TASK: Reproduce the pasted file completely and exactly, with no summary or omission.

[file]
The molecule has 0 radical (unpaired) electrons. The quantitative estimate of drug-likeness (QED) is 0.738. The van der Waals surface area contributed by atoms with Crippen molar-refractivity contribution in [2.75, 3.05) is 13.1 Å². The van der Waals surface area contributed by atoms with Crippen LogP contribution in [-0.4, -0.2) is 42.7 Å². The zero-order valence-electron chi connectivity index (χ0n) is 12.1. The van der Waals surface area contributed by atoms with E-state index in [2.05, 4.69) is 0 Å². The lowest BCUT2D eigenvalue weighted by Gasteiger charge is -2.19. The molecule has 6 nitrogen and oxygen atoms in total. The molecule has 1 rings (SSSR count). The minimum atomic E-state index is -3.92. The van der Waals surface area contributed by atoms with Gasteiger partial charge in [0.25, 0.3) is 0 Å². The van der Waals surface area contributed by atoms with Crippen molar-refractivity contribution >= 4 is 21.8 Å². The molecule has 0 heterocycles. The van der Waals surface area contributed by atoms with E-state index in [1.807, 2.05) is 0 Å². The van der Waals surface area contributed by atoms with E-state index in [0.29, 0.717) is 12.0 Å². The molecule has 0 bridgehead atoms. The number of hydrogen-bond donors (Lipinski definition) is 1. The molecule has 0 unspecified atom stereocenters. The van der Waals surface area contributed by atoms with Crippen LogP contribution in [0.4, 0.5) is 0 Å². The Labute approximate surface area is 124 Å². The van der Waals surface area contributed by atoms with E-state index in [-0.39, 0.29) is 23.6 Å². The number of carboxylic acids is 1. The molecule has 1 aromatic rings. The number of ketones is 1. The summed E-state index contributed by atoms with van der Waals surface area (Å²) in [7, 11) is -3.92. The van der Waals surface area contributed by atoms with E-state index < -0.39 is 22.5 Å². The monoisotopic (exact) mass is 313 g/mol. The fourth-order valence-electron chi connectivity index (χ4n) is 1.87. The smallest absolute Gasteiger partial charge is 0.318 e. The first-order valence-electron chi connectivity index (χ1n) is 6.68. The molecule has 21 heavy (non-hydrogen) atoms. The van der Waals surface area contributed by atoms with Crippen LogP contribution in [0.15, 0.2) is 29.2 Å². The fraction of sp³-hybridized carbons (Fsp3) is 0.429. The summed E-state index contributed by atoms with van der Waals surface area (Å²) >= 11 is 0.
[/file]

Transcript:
The molecule has 0 radical (unpaired) electrons. The quantitative estimate of drug-likeness (QED) is 0.738. The van der Waals surface area contributed by atoms with Crippen molar-refractivity contribution in [2.75, 3.05) is 13.1 Å². The van der Waals surface area contributed by atoms with Crippen LogP contribution in [-0.4, -0.2) is 42.7 Å². The zero-order valence-electron chi connectivity index (χ0n) is 12.1. The van der Waals surface area contributed by atoms with E-state index in [2.05, 4.69) is 0 Å². The lowest BCUT2D eigenvalue weighted by Gasteiger charge is -2.19. The molecule has 6 nitrogen and oxygen atoms in total. The molecule has 1 rings (SSSR count). The minimum atomic E-state index is -3.92. The van der Waals surface area contributed by atoms with Gasteiger partial charge in [0.25, 0.3) is 0 Å². The van der Waals surface area contributed by atoms with Crippen molar-refractivity contribution >= 4 is 21.8 Å². The molecule has 0 heterocycles. The van der Waals surface area contributed by atoms with E-state index in [1.807, 2.05) is 0 Å². The van der Waals surface area contributed by atoms with E-state index in [0.29, 0.717) is 12.0 Å². The molecule has 0 bridgehead atoms. The number of hydrogen-bond donors (Lipinski definition) is 1. The molecule has 0 unspecified atom stereocenters. The van der Waals surface area contributed by atoms with Crippen LogP contribution in [0.4, 0.5) is 0 Å². The Labute approximate surface area is 124 Å². The van der Waals surface area contributed by atoms with E-state index in [-0.39, 0.29) is 23.6 Å². The number of carboxylic acids is 1. The molecule has 1 aromatic rings. The number of ketones is 1. The summed E-state index contributed by atoms with van der Waals surface area (Å²) in [7, 11) is -3.92. The van der Waals surface area contributed by atoms with E-state index < -0.39 is 22.5 Å². The monoisotopic (exact) mass is 313 g/mol. The fourth-order valence-electron chi connectivity index (χ4n) is 1.87. The smallest absolute Gasteiger partial charge is 0.318 e. The first-order valence-electron chi connectivity index (χ1n) is 6.68. The molecule has 21 heavy (non-hydrogen) atoms. The van der Waals surface area contributed by atoms with Crippen LogP contribution in [0.15, 0.2) is 29.2 Å². The fraction of sp³-hybridized carbons (Fsp3) is 0.429. The summed E-state index contributed by atoms with van der Waals surface area (Å²) >= 11 is 0.